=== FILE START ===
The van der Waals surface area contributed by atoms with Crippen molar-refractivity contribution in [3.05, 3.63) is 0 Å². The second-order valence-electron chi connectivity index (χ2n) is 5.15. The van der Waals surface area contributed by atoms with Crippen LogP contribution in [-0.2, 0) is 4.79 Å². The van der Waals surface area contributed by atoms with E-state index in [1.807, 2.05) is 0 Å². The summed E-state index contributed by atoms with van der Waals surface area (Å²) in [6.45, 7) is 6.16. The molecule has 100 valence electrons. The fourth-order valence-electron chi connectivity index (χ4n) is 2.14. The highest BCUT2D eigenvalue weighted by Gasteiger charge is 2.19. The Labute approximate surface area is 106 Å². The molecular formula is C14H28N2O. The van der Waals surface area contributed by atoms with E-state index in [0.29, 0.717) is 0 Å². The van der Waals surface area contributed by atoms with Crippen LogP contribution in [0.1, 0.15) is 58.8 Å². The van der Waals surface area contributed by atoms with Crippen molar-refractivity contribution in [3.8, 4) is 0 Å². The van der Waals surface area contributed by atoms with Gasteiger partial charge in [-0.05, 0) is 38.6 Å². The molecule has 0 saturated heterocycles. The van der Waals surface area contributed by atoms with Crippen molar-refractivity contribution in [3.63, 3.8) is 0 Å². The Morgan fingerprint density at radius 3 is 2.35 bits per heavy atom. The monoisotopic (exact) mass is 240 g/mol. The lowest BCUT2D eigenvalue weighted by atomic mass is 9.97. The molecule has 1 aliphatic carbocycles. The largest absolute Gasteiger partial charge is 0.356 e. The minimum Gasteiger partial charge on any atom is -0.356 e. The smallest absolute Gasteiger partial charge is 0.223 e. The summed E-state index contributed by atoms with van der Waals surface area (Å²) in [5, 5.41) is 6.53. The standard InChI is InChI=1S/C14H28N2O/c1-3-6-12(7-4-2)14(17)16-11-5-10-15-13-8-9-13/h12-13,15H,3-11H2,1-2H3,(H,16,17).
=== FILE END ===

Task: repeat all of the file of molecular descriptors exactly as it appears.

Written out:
The van der Waals surface area contributed by atoms with Crippen molar-refractivity contribution in [3.05, 3.63) is 0 Å². The second-order valence-electron chi connectivity index (χ2n) is 5.15. The van der Waals surface area contributed by atoms with Crippen LogP contribution in [-0.2, 0) is 4.79 Å². The van der Waals surface area contributed by atoms with E-state index in [1.807, 2.05) is 0 Å². The summed E-state index contributed by atoms with van der Waals surface area (Å²) in [6.45, 7) is 6.16. The molecule has 100 valence electrons. The fourth-order valence-electron chi connectivity index (χ4n) is 2.14. The highest BCUT2D eigenvalue weighted by Gasteiger charge is 2.19. The Labute approximate surface area is 106 Å². The molecular formula is C14H28N2O. The van der Waals surface area contributed by atoms with E-state index in [0.29, 0.717) is 0 Å². The van der Waals surface area contributed by atoms with Crippen LogP contribution in [0.1, 0.15) is 58.8 Å². The van der Waals surface area contributed by atoms with Crippen molar-refractivity contribution in [3.8, 4) is 0 Å². The van der Waals surface area contributed by atoms with Gasteiger partial charge in [-0.05, 0) is 38.6 Å². The molecule has 0 saturated heterocycles. The van der Waals surface area contributed by atoms with Crippen molar-refractivity contribution in [3.63, 3.8) is 0 Å². The Morgan fingerprint density at radius 3 is 2.35 bits per heavy atom. The monoisotopic (exact) mass is 240 g/mol. The lowest BCUT2D eigenvalue weighted by atomic mass is 9.97. The molecule has 1 aliphatic carbocycles. The largest absolute Gasteiger partial charge is 0.356 e. The minimum Gasteiger partial charge on any atom is -0.356 e. The smallest absolute Gasteiger partial charge is 0.223 e. The summed E-state index contributed by atoms with van der Waals surface area (Å²) in [5, 5.41) is 6.53. The standard InChI is InChI=1S/C14H28N2O/c1-3-6-12(7-4-2)14(17)16-11-5-10-15-13-8-9-13/h12-13,15H,3-11H2,1-2H3,(H,16,17).